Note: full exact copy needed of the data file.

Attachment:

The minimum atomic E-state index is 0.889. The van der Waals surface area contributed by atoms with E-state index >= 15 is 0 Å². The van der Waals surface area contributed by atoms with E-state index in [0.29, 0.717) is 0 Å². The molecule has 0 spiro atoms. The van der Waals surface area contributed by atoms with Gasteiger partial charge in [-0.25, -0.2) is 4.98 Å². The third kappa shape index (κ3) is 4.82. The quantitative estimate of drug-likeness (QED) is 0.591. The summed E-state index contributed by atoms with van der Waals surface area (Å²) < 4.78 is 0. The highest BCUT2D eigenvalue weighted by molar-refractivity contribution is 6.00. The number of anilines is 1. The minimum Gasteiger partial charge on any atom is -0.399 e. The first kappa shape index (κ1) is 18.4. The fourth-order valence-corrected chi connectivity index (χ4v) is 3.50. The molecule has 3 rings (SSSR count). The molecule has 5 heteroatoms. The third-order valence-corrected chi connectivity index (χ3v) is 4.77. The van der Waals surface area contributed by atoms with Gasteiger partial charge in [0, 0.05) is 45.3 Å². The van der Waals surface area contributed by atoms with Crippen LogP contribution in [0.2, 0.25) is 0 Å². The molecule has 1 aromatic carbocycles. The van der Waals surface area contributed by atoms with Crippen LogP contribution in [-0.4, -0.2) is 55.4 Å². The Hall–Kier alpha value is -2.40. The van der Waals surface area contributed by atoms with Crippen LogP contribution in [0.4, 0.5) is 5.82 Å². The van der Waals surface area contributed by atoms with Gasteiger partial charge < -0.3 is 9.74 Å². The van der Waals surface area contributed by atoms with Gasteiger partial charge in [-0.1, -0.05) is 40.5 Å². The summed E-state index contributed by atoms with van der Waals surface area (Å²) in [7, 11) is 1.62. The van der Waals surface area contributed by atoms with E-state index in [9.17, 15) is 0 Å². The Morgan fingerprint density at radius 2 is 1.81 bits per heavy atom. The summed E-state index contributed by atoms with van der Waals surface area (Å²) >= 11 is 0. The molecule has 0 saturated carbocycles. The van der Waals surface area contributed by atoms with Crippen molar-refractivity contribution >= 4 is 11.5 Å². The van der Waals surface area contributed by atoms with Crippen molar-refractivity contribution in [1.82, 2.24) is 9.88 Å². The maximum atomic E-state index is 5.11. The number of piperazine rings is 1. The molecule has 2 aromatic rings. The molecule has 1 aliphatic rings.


The minimum atomic E-state index is 0.889. The van der Waals surface area contributed by atoms with E-state index >= 15 is 0 Å². The van der Waals surface area contributed by atoms with E-state index in [0.29, 0.717) is 0 Å². The molecule has 0 spiro atoms. The van der Waals surface area contributed by atoms with Gasteiger partial charge in [-0.25, -0.2) is 4.98 Å². The third kappa shape index (κ3) is 4.82. The quantitative estimate of drug-likeness (QED) is 0.591. The summed E-state index contributed by atoms with van der Waals surface area (Å²) < 4.78 is 0. The highest BCUT2D eigenvalue weighted by molar-refractivity contribution is 6.00. The number of anilines is 1. The minimum Gasteiger partial charge on any atom is -0.399 e. The first kappa shape index (κ1) is 18.4. The fourth-order valence-corrected chi connectivity index (χ4v) is 3.50. The molecule has 3 rings (SSSR count). The molecule has 5 heteroatoms. The third-order valence-corrected chi connectivity index (χ3v) is 4.77. The van der Waals surface area contributed by atoms with Gasteiger partial charge in [0, 0.05) is 45.3 Å². The van der Waals surface area contributed by atoms with Crippen LogP contribution in [0.2, 0.25) is 0 Å². The molecule has 1 aromatic carbocycles. The van der Waals surface area contributed by atoms with Crippen LogP contribution in [-0.4, -0.2) is 55.4 Å². The Hall–Kier alpha value is -2.40. The van der Waals surface area contributed by atoms with Crippen LogP contribution in [0.4, 0.5) is 5.82 Å². The van der Waals surface area contributed by atoms with Gasteiger partial charge < -0.3 is 9.74 Å². The van der Waals surface area contributed by atoms with Gasteiger partial charge in [-0.1, -0.05) is 40.5 Å². The summed E-state index contributed by atoms with van der Waals surface area (Å²) in [7, 11) is 1.62. The van der Waals surface area contributed by atoms with E-state index in [9.17, 15) is 0 Å². The Morgan fingerprint density at radius 2 is 1.81 bits per heavy atom. The summed E-state index contributed by atoms with van der Waals surface area (Å²) >= 11 is 0. The molecule has 0 saturated carbocycles. The van der Waals surface area contributed by atoms with Crippen molar-refractivity contribution >= 4 is 11.5 Å². The van der Waals surface area contributed by atoms with Crippen molar-refractivity contribution in [1.82, 2.24) is 9.88 Å². The maximum atomic E-state index is 5.11. The number of piperazine rings is 1. The molecule has 2 aromatic rings. The molecule has 1 aliphatic rings.